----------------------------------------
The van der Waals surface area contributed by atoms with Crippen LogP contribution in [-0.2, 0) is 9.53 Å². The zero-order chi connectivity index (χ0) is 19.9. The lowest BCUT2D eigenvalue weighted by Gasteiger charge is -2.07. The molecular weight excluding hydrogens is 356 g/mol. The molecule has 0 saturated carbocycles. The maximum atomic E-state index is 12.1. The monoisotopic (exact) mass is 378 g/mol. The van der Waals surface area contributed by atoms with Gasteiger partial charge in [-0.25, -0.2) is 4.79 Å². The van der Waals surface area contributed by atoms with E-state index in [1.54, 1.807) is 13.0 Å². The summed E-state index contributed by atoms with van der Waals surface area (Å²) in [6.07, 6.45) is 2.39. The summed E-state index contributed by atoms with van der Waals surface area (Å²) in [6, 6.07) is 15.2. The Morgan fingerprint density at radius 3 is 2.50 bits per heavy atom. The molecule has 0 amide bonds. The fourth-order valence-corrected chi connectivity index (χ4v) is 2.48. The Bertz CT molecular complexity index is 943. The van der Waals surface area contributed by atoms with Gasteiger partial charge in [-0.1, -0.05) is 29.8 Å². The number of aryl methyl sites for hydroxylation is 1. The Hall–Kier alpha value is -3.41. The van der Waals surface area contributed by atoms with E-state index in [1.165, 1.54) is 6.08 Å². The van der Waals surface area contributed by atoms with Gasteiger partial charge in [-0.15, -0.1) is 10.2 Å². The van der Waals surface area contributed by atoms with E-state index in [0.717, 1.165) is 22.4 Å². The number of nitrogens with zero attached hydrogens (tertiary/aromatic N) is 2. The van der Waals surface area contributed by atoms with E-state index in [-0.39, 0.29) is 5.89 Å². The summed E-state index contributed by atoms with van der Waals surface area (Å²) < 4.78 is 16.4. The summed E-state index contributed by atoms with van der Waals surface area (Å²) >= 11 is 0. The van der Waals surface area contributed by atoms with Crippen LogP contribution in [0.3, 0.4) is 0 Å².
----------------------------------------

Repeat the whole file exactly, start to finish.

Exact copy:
The van der Waals surface area contributed by atoms with Crippen LogP contribution in [-0.2, 0) is 9.53 Å². The zero-order chi connectivity index (χ0) is 19.9. The lowest BCUT2D eigenvalue weighted by Gasteiger charge is -2.07. The molecular weight excluding hydrogens is 356 g/mol. The molecule has 0 saturated carbocycles. The maximum atomic E-state index is 12.1. The monoisotopic (exact) mass is 378 g/mol. The van der Waals surface area contributed by atoms with Gasteiger partial charge in [-0.25, -0.2) is 4.79 Å². The van der Waals surface area contributed by atoms with E-state index in [1.54, 1.807) is 13.0 Å². The summed E-state index contributed by atoms with van der Waals surface area (Å²) in [6.07, 6.45) is 2.39. The summed E-state index contributed by atoms with van der Waals surface area (Å²) in [6, 6.07) is 15.2. The Morgan fingerprint density at radius 3 is 2.50 bits per heavy atom. The molecule has 0 amide bonds. The fourth-order valence-corrected chi connectivity index (χ4v) is 2.48. The Bertz CT molecular complexity index is 943. The van der Waals surface area contributed by atoms with Gasteiger partial charge in [-0.1, -0.05) is 29.8 Å². The number of aryl methyl sites for hydroxylation is 1. The Hall–Kier alpha value is -3.41. The van der Waals surface area contributed by atoms with E-state index in [1.165, 1.54) is 6.08 Å². The van der Waals surface area contributed by atoms with Gasteiger partial charge in [-0.15, -0.1) is 10.2 Å². The van der Waals surface area contributed by atoms with E-state index in [0.717, 1.165) is 22.4 Å². The number of nitrogens with zero attached hydrogens (tertiary/aromatic N) is 2. The van der Waals surface area contributed by atoms with E-state index in [-0.39, 0.29) is 5.89 Å². The summed E-state index contributed by atoms with van der Waals surface area (Å²) < 4.78 is 16.4. The summed E-state index contributed by atoms with van der Waals surface area (Å²) >= 11 is 0. The van der Waals surface area contributed by atoms with Crippen LogP contribution in [0.3, 0.4) is 0 Å².